Sunday, June 18, 2017

Keeping Backyard Chickens Cool in the Summer Heat

It's hot in Texas. Really hot. Our high today was 99 degrees Fahrenheit with a heat index set on broil. People are talking about baking cookies on the pavement. We are still in June, people. We still have to get through July and August. This just might be a long hot summer.

The heat can be especially dangerous for your backyard flock, but there are several ways you can help your chickens stay cool.

  1. Add ice to their water. I freeze a large block of ice and plop it into their water when the temperature starts to rise. Who doesn't like a nice, cool drink of ice water on a hot day? I know I do.
  2. My chickens love cold watermelon. Watermelon is great for keeping them hydrated in addition to  cooling them off. You can also feed them frozen corn, peas, or blueberries. But provide these as treats, not as replacements for their feed.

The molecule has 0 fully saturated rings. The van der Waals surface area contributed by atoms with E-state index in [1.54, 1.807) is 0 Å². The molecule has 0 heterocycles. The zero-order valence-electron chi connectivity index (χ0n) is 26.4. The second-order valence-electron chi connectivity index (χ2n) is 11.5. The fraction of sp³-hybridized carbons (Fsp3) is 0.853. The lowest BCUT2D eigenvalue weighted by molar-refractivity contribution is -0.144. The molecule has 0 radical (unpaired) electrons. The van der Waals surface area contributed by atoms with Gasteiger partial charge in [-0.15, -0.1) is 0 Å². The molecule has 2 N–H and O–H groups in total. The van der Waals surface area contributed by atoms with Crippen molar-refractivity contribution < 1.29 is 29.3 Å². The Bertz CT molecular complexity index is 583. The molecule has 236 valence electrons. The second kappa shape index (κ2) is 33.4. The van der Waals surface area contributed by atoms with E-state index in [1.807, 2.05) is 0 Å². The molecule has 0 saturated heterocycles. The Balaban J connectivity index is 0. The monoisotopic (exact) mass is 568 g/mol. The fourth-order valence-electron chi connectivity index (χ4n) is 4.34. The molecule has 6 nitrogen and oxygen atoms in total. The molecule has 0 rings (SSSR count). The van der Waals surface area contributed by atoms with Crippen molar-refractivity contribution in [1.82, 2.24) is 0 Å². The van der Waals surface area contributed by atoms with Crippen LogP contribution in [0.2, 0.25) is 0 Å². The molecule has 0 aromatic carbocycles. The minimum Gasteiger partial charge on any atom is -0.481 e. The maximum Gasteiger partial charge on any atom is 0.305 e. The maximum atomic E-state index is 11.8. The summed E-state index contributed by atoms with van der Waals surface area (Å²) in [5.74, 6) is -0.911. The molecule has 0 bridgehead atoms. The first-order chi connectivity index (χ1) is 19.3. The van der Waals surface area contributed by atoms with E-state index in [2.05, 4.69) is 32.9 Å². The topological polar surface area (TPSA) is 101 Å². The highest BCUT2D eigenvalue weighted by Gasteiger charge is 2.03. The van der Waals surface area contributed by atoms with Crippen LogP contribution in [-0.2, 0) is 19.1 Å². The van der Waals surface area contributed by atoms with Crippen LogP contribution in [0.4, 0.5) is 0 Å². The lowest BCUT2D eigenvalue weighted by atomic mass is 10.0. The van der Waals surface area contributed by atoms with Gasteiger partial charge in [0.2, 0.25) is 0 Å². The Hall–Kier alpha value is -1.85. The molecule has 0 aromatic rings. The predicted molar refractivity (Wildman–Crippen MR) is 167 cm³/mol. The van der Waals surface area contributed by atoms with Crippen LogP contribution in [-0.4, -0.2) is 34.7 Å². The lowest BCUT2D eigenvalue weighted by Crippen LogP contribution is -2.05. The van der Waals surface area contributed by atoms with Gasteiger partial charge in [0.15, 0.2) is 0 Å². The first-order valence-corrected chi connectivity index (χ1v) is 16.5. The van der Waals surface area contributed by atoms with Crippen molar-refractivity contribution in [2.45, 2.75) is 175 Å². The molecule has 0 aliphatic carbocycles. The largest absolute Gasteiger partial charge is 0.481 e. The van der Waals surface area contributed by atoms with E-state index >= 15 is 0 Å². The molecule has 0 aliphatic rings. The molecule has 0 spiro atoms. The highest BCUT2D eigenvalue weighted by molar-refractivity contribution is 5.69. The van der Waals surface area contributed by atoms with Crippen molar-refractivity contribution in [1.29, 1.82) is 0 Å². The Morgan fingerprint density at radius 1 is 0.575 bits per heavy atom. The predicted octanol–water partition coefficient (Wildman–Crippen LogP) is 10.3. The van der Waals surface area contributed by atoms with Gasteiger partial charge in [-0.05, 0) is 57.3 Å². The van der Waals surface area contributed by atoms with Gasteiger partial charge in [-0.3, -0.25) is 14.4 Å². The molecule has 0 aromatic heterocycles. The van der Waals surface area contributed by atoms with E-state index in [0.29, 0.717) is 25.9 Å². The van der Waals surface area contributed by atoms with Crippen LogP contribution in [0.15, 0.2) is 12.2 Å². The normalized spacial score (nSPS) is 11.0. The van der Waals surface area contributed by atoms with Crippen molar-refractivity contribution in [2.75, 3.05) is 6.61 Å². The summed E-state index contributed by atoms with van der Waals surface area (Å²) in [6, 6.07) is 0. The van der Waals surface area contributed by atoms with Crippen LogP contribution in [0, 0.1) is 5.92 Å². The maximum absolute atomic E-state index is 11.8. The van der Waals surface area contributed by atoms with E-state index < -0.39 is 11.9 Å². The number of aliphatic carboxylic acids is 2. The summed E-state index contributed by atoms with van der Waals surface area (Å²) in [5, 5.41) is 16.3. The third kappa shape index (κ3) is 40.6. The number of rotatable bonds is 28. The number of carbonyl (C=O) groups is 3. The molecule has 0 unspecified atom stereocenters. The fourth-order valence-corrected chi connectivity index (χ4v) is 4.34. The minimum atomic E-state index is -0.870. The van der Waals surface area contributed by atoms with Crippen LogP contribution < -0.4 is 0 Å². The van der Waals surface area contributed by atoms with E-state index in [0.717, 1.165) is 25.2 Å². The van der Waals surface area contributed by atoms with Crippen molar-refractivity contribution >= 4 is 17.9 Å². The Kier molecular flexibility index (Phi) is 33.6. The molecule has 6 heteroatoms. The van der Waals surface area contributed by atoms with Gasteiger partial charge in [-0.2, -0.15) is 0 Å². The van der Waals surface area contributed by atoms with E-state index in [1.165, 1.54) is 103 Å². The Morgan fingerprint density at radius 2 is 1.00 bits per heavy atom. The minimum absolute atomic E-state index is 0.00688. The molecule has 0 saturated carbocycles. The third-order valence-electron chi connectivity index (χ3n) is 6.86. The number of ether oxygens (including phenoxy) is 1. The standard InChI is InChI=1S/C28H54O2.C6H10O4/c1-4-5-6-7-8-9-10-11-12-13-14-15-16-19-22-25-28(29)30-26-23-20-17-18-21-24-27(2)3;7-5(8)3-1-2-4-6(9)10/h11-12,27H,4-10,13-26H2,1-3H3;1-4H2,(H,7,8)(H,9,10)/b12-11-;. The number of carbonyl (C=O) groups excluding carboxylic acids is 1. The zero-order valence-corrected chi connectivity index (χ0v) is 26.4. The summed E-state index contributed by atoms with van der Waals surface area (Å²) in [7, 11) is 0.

3. Make sure their coop is well ventilated. If air is unable to freely circulate, the coop is going to be miserably hot. Add a fan for extra air flow, if needed. Just make sure the fan is properly secured so your chickens don't get hurt and make sure any electric cords are safely plugged in and away from any water or fire hazards. 
  4. Spray down a dirt patch where they can take a mud bath and cool off. I'm thinking I'm going to try this with my girls this week. 
  5. Make sure they have plenty of shade. My coop is under a tree and stays mostly shaded all day. I also free range my hens. On hot days they usually hide in the overgrown shrubs under the trees on the side of my house. 
  6. Provide electrolytes. Mix 1 cup of water with 2 teaspoons sugar, 1/8 teaspoon salt, and 1/8 teaspoon baking soda. Provide 1 cup electrolytes to one gallon of water. If your hens appear stressed from the heat, give it to them full strength.
  7. Freeze bottles of water and place near nesting boxes. 
  8. Mist down the chicken coop or run. 
  9. Partially fill a small kiddie pool with cool water. You don't want to lose any chickens from drowning so only fill it about an inch or two. 
  10. Have several sources of water for drinking available. I have dog bowls and a large plastic dish tub I fill up and leave in several places so they have easy access to water.

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